Nicolas Pepe Must Master Close-Quarters Combat
Updated: May 11
By Mac Johnson (Senior Writer)
Ever since his £72m move from Lille, an Arsenal record likely to stand for quite some time, Nicolas Pépé has come under intense scrutiny from Arsenal fans, for a myriad of reasons. Sometimes it’s because he seems to be trying too hard to do too much on his own, and sometimes it’s because he seems to not give enough effort, though that’s been less of a problem of late.
His passing can be sloppy, his pressing ineffectual, and his touch a bit loose, but on his day he’s veritably unstoppable. Most notably of all, he tends to isolate himself on the flanks of games, getting involved heavily in the final third, but less so throughout the other two phases of play. And of course, he’s criminally one-footed; as the saying goes, his right leg is mostly for standing on.
The stats back that up—Pépé attempts fewer than 38 passes per 90, 31.53 of which are with his left foot. He only commits 12.33 pressures per 90, although he tackles 35.3% of those who attempt to dribble past him, and he’s only dribbled past 0.8 times per 90. His pass completion percentage of 75% is relatively abysmal, but he is also the Arsenal player who takes the most risks, which automatically means he’s far more likely to lose possession, especially given his limited touches of the ball.
His statistical makeup suggests a player who rarely pressures, but is successful when he does, who passes poorly, but sacrifices accuracy for raw production of chances and opportunities, who is often isolated, but as a result is relied upon to create chances singlehandedly, and who generally runs rather inconsistent, depending on how involved he is in play. Sounds a whole lot like Pépé.
And true to form, he is at his best in the final third. He takes 30.47 touches in the attacking third per 90, compared to 19 in the middle third, and 6.15 in the defensive third. Of course, he is an attacking player, but it’s no secret he likes to play farther up the pitch. His 8.44 progressive passes received per 90 dictate that perfectly.
And it’s his production in the final third that really makes him a star. Per 90, he earns 2.91 crosses, 0.40 goals, 1.56 carries into the penalty area, 4.55 dribbles attempted, 6.51 touches in the penalty area, and a combined 0.65 goal-creating actions per 90, 0.11 of which come from shots, with a further 0.11 coming from dribbles. He even wins 47% of his aerial battles, at 1.71 per 90. Get him in the final third and he’s an incredibly valuable asset to this team, as his 10 goals and 5 assists in all competitions would suggest.
The problem is getting him there. I don’t mean for this piece to be a stats bomb, so I’ll cite three more. These aren’t as pretty. He completes 48% of his dribbles, a 12th percentile statistic. He is dispossessed 2.29 times per match, at 24th percentile. He attempts 3.2 passes with his right foot per 90, at a whopping 5th percentile. Why do these matter, you might wonder? Well let me tell you.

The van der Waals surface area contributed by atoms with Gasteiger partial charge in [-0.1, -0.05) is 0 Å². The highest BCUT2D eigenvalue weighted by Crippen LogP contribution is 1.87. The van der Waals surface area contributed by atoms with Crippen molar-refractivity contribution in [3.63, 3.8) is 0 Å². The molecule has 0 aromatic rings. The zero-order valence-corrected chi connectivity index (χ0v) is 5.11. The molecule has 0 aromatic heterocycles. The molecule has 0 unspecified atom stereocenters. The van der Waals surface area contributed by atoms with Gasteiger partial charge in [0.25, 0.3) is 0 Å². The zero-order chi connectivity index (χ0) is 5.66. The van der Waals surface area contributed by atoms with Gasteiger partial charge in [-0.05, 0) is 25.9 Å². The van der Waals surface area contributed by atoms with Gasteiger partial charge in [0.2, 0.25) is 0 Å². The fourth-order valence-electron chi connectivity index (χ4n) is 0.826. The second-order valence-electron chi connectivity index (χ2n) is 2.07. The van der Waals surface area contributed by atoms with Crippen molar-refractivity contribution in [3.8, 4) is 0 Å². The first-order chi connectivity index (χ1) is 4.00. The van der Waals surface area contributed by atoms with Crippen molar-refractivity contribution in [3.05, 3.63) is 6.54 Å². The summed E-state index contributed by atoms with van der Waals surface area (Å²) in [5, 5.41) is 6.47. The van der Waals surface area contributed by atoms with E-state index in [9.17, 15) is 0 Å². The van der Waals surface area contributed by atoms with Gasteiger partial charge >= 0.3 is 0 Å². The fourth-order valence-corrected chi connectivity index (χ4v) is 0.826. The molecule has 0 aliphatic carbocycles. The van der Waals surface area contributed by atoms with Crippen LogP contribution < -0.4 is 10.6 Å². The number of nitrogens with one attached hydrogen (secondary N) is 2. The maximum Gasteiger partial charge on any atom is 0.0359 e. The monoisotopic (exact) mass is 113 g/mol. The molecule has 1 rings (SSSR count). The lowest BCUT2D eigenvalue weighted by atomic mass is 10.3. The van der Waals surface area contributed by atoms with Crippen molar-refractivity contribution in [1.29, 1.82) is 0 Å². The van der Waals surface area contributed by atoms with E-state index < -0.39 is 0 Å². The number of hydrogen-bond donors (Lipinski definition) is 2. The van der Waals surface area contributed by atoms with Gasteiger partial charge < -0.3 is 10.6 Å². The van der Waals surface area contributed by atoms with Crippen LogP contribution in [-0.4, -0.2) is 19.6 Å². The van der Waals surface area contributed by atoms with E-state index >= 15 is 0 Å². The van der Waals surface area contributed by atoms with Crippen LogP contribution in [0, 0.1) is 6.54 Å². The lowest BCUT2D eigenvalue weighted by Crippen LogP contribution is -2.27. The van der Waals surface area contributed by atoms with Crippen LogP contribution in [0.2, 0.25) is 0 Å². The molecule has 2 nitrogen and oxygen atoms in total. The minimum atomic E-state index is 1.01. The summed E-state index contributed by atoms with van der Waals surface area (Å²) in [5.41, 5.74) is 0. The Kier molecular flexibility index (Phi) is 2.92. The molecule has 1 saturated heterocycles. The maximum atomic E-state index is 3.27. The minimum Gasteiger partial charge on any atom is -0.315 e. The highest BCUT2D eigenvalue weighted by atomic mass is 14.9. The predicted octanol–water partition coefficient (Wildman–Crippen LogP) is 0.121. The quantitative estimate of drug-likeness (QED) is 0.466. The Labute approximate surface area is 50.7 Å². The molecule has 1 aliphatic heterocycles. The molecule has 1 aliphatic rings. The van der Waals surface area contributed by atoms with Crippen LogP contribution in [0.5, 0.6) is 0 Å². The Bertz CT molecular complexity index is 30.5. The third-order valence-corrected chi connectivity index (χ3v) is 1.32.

Nicolas Pepe, above all, relies on having space to operate. Give him room to drive at a defender and he’ll likely work wonders. But he doesn’t have Bukayo Saka’s center of gravity and positional sense, nor Emile Smith Rowe’s deft double touch he so loves using to escape pressure, nor Martin Ødegaard’s swift feet on the half-turn. He needs to face up his man, and if you catch him under pressure, he’s a goner.
Think back to the Fulham match a few weeks ago, the 1-1 draw that felt a whole lot like a loss. He came on for Mohamed Elneny in the 68th minute, and played a very restricted role on the left wing that harkened back to his early days under Unai Emery, where he would be surrounded by three or four players, and expected to create chances with little to no support.
In essence, he has yet to master close-quarters combat. The Ivorian struggles mightily in tight spaces, and more often than not, is unable to wriggle out of them, ceding possession to his opponents, mangling attacks, and freezing momentum in its tracks. And in part, his struggles manifest because of how one-dimensional his play is.
When you’re expecting him to go left eventually, all you have to do is herd him onto his right foot, then trap that side of his body. When he looks to turn back, all the original defender has to do is poke the ball loose, and Bob’s your uncle, the ball is yours. And yes, Pépé will occasionally draw a foul or beat you with a clever nutmeg, but unless he has immediate support, he’s mostly useless with his back to net, and in tight quarters.
If he really wants to cement himself a more permanent role in this team, and really begin to challenge for a starting spot, he must take this next step, and master close-quarters combat. Pepe has grown as a player in many regards, going from an inconsistent fireplug to a player who rarely performs lower than a 6/10, and who has begun to find some consistency not contingent on constant playing time like he received last season.
You think of the best wingers in the Premier League—Jack Grealish, Raheem Sterling, Sadio Mane, Mo Salah, Christian Pulisic (I’m biased), Bukayo Saka (I’m not biased)—and they all share the same ability to shimmy out of tight spots, to create chances under pressure, and to impact the team through the phases of play, not just in the areas where it suits their natural style of play. They also possess the relative two-footedness to create space for themselves and make players miss in a much wider range of scenarios.
In both his combativeness and intensity off the ball, and his composure and tight-space technical skill on it, Pepe must take on this mantle in order to elevate himself onto their level. Because regardless of price tag, or hype, Nico has a long way to go in order to have a comparative influence on our squad, if this Arsenal team is able to rebound from their current midtable slump.